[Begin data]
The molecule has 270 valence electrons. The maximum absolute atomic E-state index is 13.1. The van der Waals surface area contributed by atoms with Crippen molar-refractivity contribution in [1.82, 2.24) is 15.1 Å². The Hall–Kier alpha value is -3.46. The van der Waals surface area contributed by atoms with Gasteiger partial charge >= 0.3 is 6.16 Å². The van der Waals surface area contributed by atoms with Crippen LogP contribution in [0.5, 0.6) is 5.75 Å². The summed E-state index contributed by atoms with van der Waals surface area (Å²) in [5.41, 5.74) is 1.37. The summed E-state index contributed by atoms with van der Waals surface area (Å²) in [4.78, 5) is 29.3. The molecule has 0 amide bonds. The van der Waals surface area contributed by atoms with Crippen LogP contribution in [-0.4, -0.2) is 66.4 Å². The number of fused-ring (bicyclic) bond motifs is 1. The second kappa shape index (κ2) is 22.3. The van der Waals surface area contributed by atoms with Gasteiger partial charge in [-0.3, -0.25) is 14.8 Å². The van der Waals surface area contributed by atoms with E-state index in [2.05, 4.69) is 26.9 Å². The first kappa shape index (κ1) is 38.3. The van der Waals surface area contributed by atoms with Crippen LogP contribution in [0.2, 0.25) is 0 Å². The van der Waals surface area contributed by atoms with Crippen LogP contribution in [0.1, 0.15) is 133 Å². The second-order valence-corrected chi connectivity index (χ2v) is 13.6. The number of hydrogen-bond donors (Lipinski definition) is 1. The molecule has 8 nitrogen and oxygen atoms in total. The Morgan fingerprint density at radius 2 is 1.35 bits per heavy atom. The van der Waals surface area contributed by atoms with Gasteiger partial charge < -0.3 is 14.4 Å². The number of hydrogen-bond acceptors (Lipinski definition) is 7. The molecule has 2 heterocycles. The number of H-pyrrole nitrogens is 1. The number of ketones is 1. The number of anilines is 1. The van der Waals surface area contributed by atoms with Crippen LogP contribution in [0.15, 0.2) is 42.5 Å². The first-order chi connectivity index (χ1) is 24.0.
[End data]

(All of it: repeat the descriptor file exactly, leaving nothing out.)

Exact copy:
The molecule has 270 valence electrons. The maximum absolute atomic E-state index is 13.1. The van der Waals surface area contributed by atoms with Crippen molar-refractivity contribution in [1.82, 2.24) is 15.1 Å². The Hall–Kier alpha value is -3.46. The van der Waals surface area contributed by atoms with Gasteiger partial charge >= 0.3 is 6.16 Å². The van der Waals surface area contributed by atoms with Crippen LogP contribution in [0.5, 0.6) is 5.75 Å². The summed E-state index contributed by atoms with van der Waals surface area (Å²) in [5.41, 5.74) is 1.37. The summed E-state index contributed by atoms with van der Waals surface area (Å²) in [4.78, 5) is 29.3. The molecule has 0 amide bonds. The van der Waals surface area contributed by atoms with Crippen LogP contribution in [-0.4, -0.2) is 66.4 Å². The number of fused-ring (bicyclic) bond motifs is 1. The second kappa shape index (κ2) is 22.3. The van der Waals surface area contributed by atoms with Gasteiger partial charge in [-0.3, -0.25) is 14.8 Å². The van der Waals surface area contributed by atoms with E-state index in [2.05, 4.69) is 26.9 Å². The first kappa shape index (κ1) is 38.3. The van der Waals surface area contributed by atoms with Crippen LogP contribution in [0.2, 0.25) is 0 Å². The van der Waals surface area contributed by atoms with Crippen LogP contribution in [0.1, 0.15) is 133 Å². The second-order valence-corrected chi connectivity index (χ2v) is 13.6. The number of hydrogen-bond donors (Lipinski definition) is 1. The molecule has 8 nitrogen and oxygen atoms in total. The Morgan fingerprint density at radius 2 is 1.35 bits per heavy atom. The van der Waals surface area contributed by atoms with Gasteiger partial charge < -0.3 is 14.4 Å². The number of hydrogen-bond acceptors (Lipinski definition) is 7. The molecule has 2 heterocycles. The number of H-pyrrole nitrogens is 1. The number of ketones is 1. The number of anilines is 1. The van der Waals surface area contributed by atoms with Crippen LogP contribution in [0.15, 0.2) is 42.5 Å². The first-order chi connectivity index (χ1) is 24.0.